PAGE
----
Last Updated on by
Recently I was looking over some drone images I had taken on a recent trip to England. What struck me was that they were pretty good despite the fact they were very much afterthoughts to video footage that I was shooting at the same time.
There are quite a lot of external factors that can occupy your mind when flying a drone. There is the flying it itself, the awareness of the space around you, the constant monitoring of telemetry to make sure you stay within rules and the possibility of distraction by people, dogs or even bird attacks.
So with all these factors taking priority over composition, why did my images come out well? Am I just a lucky photographer?
Am I A Lucky Photographer?
My first thoughts were that given the location and the light, I had just got lucky. But looking back, in particular at drone images, there were still plenty of well composed, technically competent images in less beautiful conditions and with less than optimum light.
I also looked at a lot of my ground-based snapshots, images which had literally been shot on the go with little thought or consideration and many of these stood up well too. I was really a lucky photographer, or was I?
Being A Lucky Photographer Comes From Experience.
There is a well worn English saying, “you make your own luck in this life” and this is easily applied to photography. Luck comes with experience. The more you shoot, the more you become familiar with all the elements that make up a good picture.
Good light, great composition, nailing the settings, achieving the right focus. When all those elements come together for a shot, you subconsciously remember those elements.
The more you shoot the more instinctive you become at recognising the conditions for a great shot.
Luck Is Created By Good Instinct.
The experience you gain shooting will lead to you becoming an instinctive photographer – and in turn, make you a lucky photographer!
You will look at a scene in front of you and pretty much know what the exposure settings will be without ever looking at the camera. If shooting on an auto mode, when you look through the viewfinder, that same instinct will tell you to dial back 1/3rd of a stop from the exposure.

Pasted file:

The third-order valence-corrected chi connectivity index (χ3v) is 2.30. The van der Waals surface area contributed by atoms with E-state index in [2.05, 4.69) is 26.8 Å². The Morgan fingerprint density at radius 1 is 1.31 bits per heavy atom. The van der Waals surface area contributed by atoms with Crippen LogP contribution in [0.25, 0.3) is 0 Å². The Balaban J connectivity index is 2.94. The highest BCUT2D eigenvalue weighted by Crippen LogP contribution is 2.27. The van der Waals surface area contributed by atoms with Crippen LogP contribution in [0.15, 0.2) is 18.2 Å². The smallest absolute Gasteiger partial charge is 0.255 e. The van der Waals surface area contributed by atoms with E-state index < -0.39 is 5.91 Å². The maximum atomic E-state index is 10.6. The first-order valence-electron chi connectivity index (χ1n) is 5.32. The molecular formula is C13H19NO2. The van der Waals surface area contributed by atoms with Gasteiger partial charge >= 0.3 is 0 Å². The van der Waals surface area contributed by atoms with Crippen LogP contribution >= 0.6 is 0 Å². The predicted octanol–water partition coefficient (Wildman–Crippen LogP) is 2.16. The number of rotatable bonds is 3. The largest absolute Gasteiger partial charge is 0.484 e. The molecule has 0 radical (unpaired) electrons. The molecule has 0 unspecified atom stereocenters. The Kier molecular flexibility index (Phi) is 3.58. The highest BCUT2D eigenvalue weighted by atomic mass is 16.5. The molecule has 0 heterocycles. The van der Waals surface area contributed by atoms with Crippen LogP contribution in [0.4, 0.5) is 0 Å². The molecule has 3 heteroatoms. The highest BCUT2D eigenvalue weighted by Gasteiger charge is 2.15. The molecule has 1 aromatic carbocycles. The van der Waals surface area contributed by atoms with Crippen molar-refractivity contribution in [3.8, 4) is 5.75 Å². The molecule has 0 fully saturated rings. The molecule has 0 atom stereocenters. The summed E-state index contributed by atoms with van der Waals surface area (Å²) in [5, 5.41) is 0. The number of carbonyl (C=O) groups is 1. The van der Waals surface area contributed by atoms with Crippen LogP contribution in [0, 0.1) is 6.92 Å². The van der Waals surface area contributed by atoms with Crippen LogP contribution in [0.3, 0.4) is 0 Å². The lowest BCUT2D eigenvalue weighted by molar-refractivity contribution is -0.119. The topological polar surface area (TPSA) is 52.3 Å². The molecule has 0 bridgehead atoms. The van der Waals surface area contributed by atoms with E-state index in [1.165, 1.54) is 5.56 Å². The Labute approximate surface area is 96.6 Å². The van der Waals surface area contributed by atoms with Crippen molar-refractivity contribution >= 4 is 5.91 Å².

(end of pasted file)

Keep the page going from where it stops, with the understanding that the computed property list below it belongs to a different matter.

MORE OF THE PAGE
For composition, your eyes will be instinctively looking for elements that you know work well. You will incorporate them into your shots almost as an afterthought. There will be certain types of light, certain compositional elements that you learn to like and trust.
You will return to them again and again. What you are in fact doing is creating your own style.
How Do You Create Your Own Luck?
As we said earlier, luck comes from experience but that does not mean you cannot help it along a little.
The technical aspect of photography is the easier side to concentrate on. Your camera has manual modes, start to use them. Manual focus is probably the easiest to master, then move on to set the exposure manually. Build up experience in these manual settings as you shoot, learning from your mistakes, and experiment all the time.
Once you have become comfortable with manually setting exposure and focus, try to manually read the light, setting the aperture and shutter speed to what your eye is telling you, not the camera’s meter. Once you have nailed this, you will be able to instinctively judge the technical details of a shot.
Composition is a little harder to get “lucky” at. Some people are born with an eye for it, others have to work at it. Start with the simple day to day compositional rules and build your experience with them:
The elements are all fairly easy to see and occur readily in everyday scenes. Concentrate on getting good at those simple rules and you will soon find yourself seeing them everywhere, even when you do not have your camera. You will have developed a basic instinct for composition.
With the building blocks of basic composition in place, you will find yourself looking more and more into the scenes you are shooting and looking at ways to break or enhance those compositions and perhaps incorporate more advanced techniques into your images.
Are You A Lucky Photographer?
Of course, the lucky shot does exist. Sometimes you are just in the right moment, have the right light, and the right settings on the camera. However, those shots are few and far between. The real lucky shots are the ones where your instinct has kicked in and your subconscious has made most of the decisions before you have even raised the camera to the eye.
Those shots come from experience and experience comes from getting out there and shooting. So what are you waiting for? Grab that camera and be lucky.